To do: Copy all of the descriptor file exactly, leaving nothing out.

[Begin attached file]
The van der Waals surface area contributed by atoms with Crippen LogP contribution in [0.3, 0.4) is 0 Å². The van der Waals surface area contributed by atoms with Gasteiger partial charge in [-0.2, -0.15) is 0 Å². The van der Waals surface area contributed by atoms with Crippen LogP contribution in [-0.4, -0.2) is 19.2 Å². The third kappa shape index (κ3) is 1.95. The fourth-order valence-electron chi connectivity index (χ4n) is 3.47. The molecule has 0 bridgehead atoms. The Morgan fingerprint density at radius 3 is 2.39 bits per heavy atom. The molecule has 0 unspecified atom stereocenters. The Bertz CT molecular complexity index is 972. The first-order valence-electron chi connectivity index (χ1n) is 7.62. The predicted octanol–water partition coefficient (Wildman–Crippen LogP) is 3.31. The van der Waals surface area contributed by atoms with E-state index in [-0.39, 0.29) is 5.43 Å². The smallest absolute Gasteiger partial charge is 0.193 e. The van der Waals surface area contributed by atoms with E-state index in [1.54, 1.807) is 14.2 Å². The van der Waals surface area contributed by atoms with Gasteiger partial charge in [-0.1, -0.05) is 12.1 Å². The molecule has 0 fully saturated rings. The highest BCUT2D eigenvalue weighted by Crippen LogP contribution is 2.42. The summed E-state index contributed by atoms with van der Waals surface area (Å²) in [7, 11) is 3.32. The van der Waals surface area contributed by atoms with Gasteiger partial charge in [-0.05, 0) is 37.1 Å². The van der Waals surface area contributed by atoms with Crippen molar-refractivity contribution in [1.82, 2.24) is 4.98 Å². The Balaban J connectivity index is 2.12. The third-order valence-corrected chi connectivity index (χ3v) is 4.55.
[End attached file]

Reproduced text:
The van der Waals surface area contributed by atoms with Crippen LogP contribution in [0.3, 0.4) is 0 Å². The van der Waals surface area contributed by atoms with Gasteiger partial charge in [-0.2, -0.15) is 0 Å². The van der Waals surface area contributed by atoms with Crippen LogP contribution in [-0.4, -0.2) is 19.2 Å². The third kappa shape index (κ3) is 1.95. The fourth-order valence-electron chi connectivity index (χ4n) is 3.47. The molecule has 0 bridgehead atoms. The Morgan fingerprint density at radius 3 is 2.39 bits per heavy atom. The molecule has 0 unspecified atom stereocenters. The Bertz CT molecular complexity index is 972. The first-order valence-electron chi connectivity index (χ1n) is 7.62. The predicted octanol–water partition coefficient (Wildman–Crippen LogP) is 3.31. The van der Waals surface area contributed by atoms with E-state index in [-0.39, 0.29) is 5.43 Å². The smallest absolute Gasteiger partial charge is 0.193 e. The van der Waals surface area contributed by atoms with E-state index in [1.54, 1.807) is 14.2 Å². The van der Waals surface area contributed by atoms with Gasteiger partial charge in [-0.1, -0.05) is 12.1 Å². The molecule has 0 fully saturated rings. The highest BCUT2D eigenvalue weighted by Crippen LogP contribution is 2.42. The summed E-state index contributed by atoms with van der Waals surface area (Å²) in [7, 11) is 3.32. The van der Waals surface area contributed by atoms with Gasteiger partial charge in [-0.05, 0) is 37.1 Å². The van der Waals surface area contributed by atoms with Crippen molar-refractivity contribution in [1.82, 2.24) is 4.98 Å². The Balaban J connectivity index is 2.12. The third-order valence-corrected chi connectivity index (χ3v) is 4.55.